Fast forward to 2013 where I received a definitive diagnosis that proved Dr Kemp correct. I have lyme disease. It is an insidious infection that has rampaged through thirty years of my existence, and that – prior to my diagnosis – had almost killed me as I sat in cardiomyopathy and congestive heart failure, with a brain full of lesions and almost every major system in my body broken.

 

A big part of the reason I have endured is the encouragement I received from that kind doctor. I am still here. Still here, and now finally, because of treatment I am getting better day by day.

 

Who can you reach out to and support? Who can you encourage?

A few words, honestly stated, may mean more than you can ever know to someone who could use a self-belief boost. Destinies can be changed. Futures can be created. Lives can be saved.

 

And for those of you who are struggling? Please, don’t give up on yourself. You just never know when that breakthrough or answer or guiding light will come.

Holding you in my meditations and prayers, Nicole❤ xx

 

An Amazingly Ordinary Fabulous Day!

2016-05-20 07.39.04

“Do not ask your children
to strive for extraordinary lives.
Such striving may seem admirable,
but it is the way of foolishness.
Help them instead to find the wonder
and the marvel of an ordinary life.
Show them the joy of tasting
tomatoes, apples and pears.
Show them how to cry
when pets and people die.
Show them the infinite pleasure
in the touch of a hand.
And make the ordinary come alive for them.
The extraordinary will take care of itself.”
~ William Martin, The Parent’s Tao Te Ching: Ancient Advice for Modern Parents

 

Ordinary.

It sounds so boring, doesn’t it?

Except that it’s not.

As someone who has suffered chronic illness for decades, ordinary has long been a pipe-dream for me. To be ordinary, to have the energy of an ordinary person and to do ordinary things over the course of an ordinary day? Wow! WOW! That would be amazing!!!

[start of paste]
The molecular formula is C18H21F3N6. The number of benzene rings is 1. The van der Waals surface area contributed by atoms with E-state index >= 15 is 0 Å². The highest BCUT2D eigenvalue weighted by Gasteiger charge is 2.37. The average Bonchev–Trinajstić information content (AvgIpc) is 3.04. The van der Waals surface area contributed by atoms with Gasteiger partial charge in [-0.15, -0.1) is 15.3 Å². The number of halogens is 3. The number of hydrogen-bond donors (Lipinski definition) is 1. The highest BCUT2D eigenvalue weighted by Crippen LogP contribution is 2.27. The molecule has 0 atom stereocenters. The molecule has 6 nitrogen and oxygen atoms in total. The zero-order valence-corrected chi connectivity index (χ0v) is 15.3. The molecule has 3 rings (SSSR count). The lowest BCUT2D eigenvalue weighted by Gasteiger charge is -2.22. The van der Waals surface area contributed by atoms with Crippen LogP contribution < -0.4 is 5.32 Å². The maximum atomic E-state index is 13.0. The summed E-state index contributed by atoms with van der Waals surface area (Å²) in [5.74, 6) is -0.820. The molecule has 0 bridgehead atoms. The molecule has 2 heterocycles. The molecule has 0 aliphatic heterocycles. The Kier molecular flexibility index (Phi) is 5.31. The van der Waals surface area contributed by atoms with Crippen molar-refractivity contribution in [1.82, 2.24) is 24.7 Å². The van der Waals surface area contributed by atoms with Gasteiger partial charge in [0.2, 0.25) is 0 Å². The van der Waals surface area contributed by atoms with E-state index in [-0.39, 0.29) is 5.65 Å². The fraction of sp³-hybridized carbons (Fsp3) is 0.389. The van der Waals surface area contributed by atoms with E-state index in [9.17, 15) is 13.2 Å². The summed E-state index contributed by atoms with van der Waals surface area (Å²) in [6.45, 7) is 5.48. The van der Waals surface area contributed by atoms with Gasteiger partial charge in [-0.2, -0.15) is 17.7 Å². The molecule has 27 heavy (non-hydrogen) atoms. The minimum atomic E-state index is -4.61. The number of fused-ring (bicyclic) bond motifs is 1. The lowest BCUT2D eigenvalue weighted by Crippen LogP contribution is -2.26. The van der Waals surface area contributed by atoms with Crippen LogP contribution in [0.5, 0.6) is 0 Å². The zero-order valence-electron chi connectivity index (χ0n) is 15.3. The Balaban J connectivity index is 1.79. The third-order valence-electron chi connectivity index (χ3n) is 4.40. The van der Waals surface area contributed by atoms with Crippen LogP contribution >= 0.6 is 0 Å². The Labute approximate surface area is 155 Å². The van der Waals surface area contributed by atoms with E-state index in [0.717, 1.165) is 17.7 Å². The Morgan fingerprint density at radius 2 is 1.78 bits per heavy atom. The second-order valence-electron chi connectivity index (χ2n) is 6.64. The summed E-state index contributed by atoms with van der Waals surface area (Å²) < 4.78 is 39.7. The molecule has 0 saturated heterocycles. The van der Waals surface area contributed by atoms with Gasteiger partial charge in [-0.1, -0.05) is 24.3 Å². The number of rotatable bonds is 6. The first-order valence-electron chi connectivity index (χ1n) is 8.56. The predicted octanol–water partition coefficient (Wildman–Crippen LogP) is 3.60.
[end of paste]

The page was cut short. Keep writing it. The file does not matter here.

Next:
Yesterday I had one of those days. An ordinary one. I woke early and meditated, helped my husband stack windfallen timber on burn piles, and then dragged the hose around my vegetable gardens and new fruit trees before we headed out to the markets and breakfast at a favourite cafe.

After breakfast we came home and I did a load of washing, and then worked on a new draft of my Year of ME Planner (stay tuned – it’s not too late if you haven’t started. I’m launching a mid-year intake on my course, and there is a June to December version of the Planner to help you make the most of the remaining half of this year! We’ll be launching Monday 23rd of May – or Sunday 22nd if you live on the other side of the world.).

2016-05-20 11.27.40Then I sat in the sunshine and coached two of my Deluxe Year of ME students via skype, and did an emergency reading for a client.

Washing off the line, the hose dragged up into the orchard to deep-soak a few fruiting trees, and a big pot of chilli made and on the stove for dinner.

Course uploads and a recording for one of my groups. A few facebook messages and comments on posts.

After dinner there was time to work on my memoir. A whole chapter rewritten before shower, meditation and bed.

It was a full day.

My brain worked.

My body worked.

I had energy.

I was happy and engaged and so, so positive and clear about my direction and my various projects.

At day’s end I wrapped myself in my blankets and promptly fell asleep. After a moment of worrying as to whether I had overdone it…

And this morning I woke after a great sleep, stretched, meditated and began the day feeling as good as I did yesterday.

Wow.

I think this is what well must feel like. Whatever it is, sign me up for more!

Ordinary is extraordinary. It’s deliciousness on a stick.

Hugs and love from a very grateful and slightly emotional Nicole xx

2016-05-20 07.38.48

 

Changing Your Perspective Changes Everything

Staircase Perspective by George Oze

“Most misunderstandings in the world could be avoided if people would simply take the time to ask, “What else could this mean?”
~ Shannon L. Alder

 

I met with a new doctor yesterday. It was a trial of sorts. I wanted to see if they would become my Lyme Recovery Plan A, or whether I would need to keep moving through my list.

I’ve seen this doctor before. In fact, they gave me my initial diagnosis. Then they told me that Lyme was very controversial, and that they would not be treating me for Lyme. They would treat all my other issues first.

This doctor is expensive, and arrogant, and I wanted a faster result. To give me a diagnosis and then tell me  you wouldn’t treat me for it? I chose another course, and a doctor who would treat me for Lyme straight up.

Now, four years later, I am back at this doctor’s door. And I have to tell you, the meeting didn’t go well.